Then she put the book away in a special place where it would be safe and preserved for the Ages...

Leaving us a cherished treasure of vibrant men and women who lived and loved, in turbulent times, over a century ago...

Freedom has a thousand charms to show

That slaves however contented never know,

GJ Schupers
Commandant 30.10.01
Beaufort West Hospital

The Cost in Blood:

Some 22,000 British soldiers would die during the Boer War, most from sickness and disease, not Boer bullets though there were bloody deaths aplenty.

Several pages on Emily Hay's autograph book have blood stains on them right. The signatures were often made in hospital beds where the officers - no privates seem to be among the signatures - were convalescing, swathed in bloody bandages.

Emily got many of her signatures from officers who were only a few days from being shipped out to Britain, on steamers and hospital ships, which left from Cape Town quite regulary during the Boer War, each loaded down with hundreds of soldiers who were returning for home care in England.

Mentioned in Dispatches

The MiD right is the oldest award for gallantry given in the British Armed Forces, to individuals being noted in official reports, by the Commander-in-Chief in the field, for special or outstanding performances in the execution of their duties. It allows you to wear the leaf clasp above your service medal.

12 of the 22 nurses who signed this book were Mentioned in Dispatches by Lord Roberts and Lord Kitchener during the Boer War.

And three nurses were Mentioned twice: Helen Neale (page 2), Alice Bedwell (below), and Ethel Becher (left).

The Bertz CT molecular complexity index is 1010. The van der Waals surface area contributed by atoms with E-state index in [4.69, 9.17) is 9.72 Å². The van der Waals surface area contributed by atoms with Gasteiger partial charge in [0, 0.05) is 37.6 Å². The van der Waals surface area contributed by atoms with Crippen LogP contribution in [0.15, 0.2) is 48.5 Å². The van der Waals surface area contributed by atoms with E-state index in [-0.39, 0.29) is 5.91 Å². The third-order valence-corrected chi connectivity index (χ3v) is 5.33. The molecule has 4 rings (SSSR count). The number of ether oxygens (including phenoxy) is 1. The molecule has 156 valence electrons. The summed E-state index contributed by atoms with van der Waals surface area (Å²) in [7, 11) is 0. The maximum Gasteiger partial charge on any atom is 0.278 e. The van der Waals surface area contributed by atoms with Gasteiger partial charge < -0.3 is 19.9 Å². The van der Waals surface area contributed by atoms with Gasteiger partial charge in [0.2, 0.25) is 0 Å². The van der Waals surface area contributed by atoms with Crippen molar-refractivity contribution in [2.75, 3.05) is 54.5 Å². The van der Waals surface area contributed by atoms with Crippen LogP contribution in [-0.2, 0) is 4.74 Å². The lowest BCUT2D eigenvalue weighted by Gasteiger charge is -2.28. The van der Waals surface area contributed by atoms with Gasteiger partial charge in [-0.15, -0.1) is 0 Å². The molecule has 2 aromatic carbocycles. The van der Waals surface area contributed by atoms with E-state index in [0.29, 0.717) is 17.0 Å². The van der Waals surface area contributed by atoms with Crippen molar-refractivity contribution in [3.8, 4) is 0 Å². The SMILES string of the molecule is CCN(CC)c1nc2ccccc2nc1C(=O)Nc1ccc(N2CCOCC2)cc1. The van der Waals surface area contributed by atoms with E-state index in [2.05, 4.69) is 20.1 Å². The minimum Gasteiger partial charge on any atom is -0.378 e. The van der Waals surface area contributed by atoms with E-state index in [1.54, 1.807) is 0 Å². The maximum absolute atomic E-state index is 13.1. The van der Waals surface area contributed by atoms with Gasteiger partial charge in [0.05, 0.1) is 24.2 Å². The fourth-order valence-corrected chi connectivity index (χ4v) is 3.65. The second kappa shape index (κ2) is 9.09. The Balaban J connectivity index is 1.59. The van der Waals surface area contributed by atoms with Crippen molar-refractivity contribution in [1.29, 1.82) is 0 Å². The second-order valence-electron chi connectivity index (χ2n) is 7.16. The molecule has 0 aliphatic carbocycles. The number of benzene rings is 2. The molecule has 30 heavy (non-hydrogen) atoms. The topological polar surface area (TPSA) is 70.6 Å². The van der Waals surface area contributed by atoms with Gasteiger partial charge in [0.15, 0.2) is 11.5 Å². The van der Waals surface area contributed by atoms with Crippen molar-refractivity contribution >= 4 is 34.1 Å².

Ethel Hope Becher, along with Emma McCarthy (page 2), was also awarded the prestigious Royal Red Cross (left) during the Boer War, being noted "for exceptional devotion and competency in the performance of actual nursing duties."

Ethel devoted her life to her profession and in World War I would meet with Queen Mary to promote the welfare of the nursing service.

A large number of British doctors were sent to South Africa. Many were commissioned officers in the RAMC, the Royal Army Medical Corps.

WH McNamara was Surgeon-General - the top doc in the Armed Forces - at Aldershot, the British Army's main training base in southern England.

But many doctors - just like the nurses - were civilians who were engaged because the huge workload caused by disease and casualties overwhelmed the military.

Great Canadian Heritage Treasure
Boer War Ceramic Nurse & Soldier, 1900
Orig. porcelain ware - Size - 9"
Found - Kent, UK
Unsigned, hand painted, extremely fragile, numbered
A rare Boer War pair, featuring a wounded soldier displaying a wound to a caring nurse.
Oh Listen to My Tale of Woe

Peace was declared in June 1902, but nurses and soldiers stayed behind, for months, before gradually being returned to England.

The P&O steamer Sardinia (below) left Cape Town on Sept. 24, 1902, with another load of soldiers and nurses. Aboard was moonstruck Harolde Orchard, who was to write a final, and most personal, entry in the Boer War Autograph Book of Emily Hay.

The Sardinia was due in Southampton a month later, Oct. 26, 1902. Plenty of time for a shipboard romance, with a nurse...

Probably lots of soldiers fell in love with nurses who showed extraordinary care for them when no one else seemed to, and they were helpless, either terribly sick of enteric, or frightfully wounded.

We know that this autograph book was aboard the Sardinia on that trip because Emily Hay was one of only two nurses listed as passengers. We know she met Harolde Orchard on board, and must have offered him some encouragement, because five days later, while the Sardinia was ploughing up the South Atlantic, Harolde wrote his gushingly private poem in her book...

The Spectacular Autograph Book of British Boer War Nurse Emily Hay - Page 3

c Goldi Productions Ltd. 1996 & 2000